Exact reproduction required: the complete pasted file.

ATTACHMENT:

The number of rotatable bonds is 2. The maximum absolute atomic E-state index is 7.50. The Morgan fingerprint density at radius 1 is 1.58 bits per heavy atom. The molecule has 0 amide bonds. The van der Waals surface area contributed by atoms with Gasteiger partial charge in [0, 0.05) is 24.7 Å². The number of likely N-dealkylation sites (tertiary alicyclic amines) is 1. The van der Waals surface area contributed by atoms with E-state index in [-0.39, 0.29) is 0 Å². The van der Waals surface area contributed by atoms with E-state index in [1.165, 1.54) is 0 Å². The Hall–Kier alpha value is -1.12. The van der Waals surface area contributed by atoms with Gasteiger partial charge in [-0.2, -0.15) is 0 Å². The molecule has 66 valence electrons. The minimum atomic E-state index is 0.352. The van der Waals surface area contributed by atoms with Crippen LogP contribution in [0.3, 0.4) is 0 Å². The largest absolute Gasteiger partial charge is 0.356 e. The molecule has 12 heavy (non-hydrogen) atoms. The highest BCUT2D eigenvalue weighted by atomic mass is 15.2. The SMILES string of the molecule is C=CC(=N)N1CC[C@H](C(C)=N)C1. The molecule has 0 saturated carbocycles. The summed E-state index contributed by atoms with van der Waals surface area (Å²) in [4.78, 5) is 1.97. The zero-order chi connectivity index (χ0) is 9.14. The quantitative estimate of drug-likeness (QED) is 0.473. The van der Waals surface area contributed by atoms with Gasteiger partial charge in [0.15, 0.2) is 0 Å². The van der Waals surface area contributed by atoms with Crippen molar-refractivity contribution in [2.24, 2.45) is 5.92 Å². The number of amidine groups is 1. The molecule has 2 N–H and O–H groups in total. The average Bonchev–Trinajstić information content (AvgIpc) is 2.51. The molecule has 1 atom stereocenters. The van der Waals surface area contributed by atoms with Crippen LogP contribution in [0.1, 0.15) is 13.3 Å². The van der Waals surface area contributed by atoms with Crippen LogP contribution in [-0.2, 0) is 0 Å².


The number of rotatable bonds is 2. The maximum absolute atomic E-state index is 7.50. The Morgan fingerprint density at radius 1 is 1.58 bits per heavy atom. The molecule has 0 amide bonds. The van der Waals surface area contributed by atoms with Gasteiger partial charge in [0, 0.05) is 24.7 Å². The number of likely N-dealkylation sites (tertiary alicyclic amines) is 1. The van der Waals surface area contributed by atoms with E-state index in [-0.39, 0.29) is 0 Å². The van der Waals surface area contributed by atoms with E-state index in [1.165, 1.54) is 0 Å². The Hall–Kier alpha value is -1.12. The van der Waals surface area contributed by atoms with Gasteiger partial charge in [-0.2, -0.15) is 0 Å². The molecule has 66 valence electrons. The minimum atomic E-state index is 0.352. The van der Waals surface area contributed by atoms with Crippen LogP contribution in [0.3, 0.4) is 0 Å². The largest absolute Gasteiger partial charge is 0.356 e. The molecule has 12 heavy (non-hydrogen) atoms. The highest BCUT2D eigenvalue weighted by atomic mass is 15.2. The SMILES string of the molecule is C=CC(=N)N1CC[C@H](C(C)=N)C1. The molecule has 0 saturated carbocycles. The summed E-state index contributed by atoms with van der Waals surface area (Å²) in [4.78, 5) is 1.97. The zero-order chi connectivity index (χ0) is 9.14. The quantitative estimate of drug-likeness (QED) is 0.473. The van der Waals surface area contributed by atoms with Gasteiger partial charge in [0.15, 0.2) is 0 Å². The van der Waals surface area contributed by atoms with Crippen molar-refractivity contribution in [2.24, 2.45) is 5.92 Å². The number of amidine groups is 1. The molecule has 2 N–H and O–H groups in total. The average Bonchev–Trinajstić information content (AvgIpc) is 2.51. The molecule has 1 atom stereocenters. The van der Waals surface area contributed by atoms with Crippen LogP contribution in [0.1, 0.15) is 13.3 Å². The van der Waals surface area contributed by atoms with Crippen LogP contribution in [-0.2, 0) is 0 Å².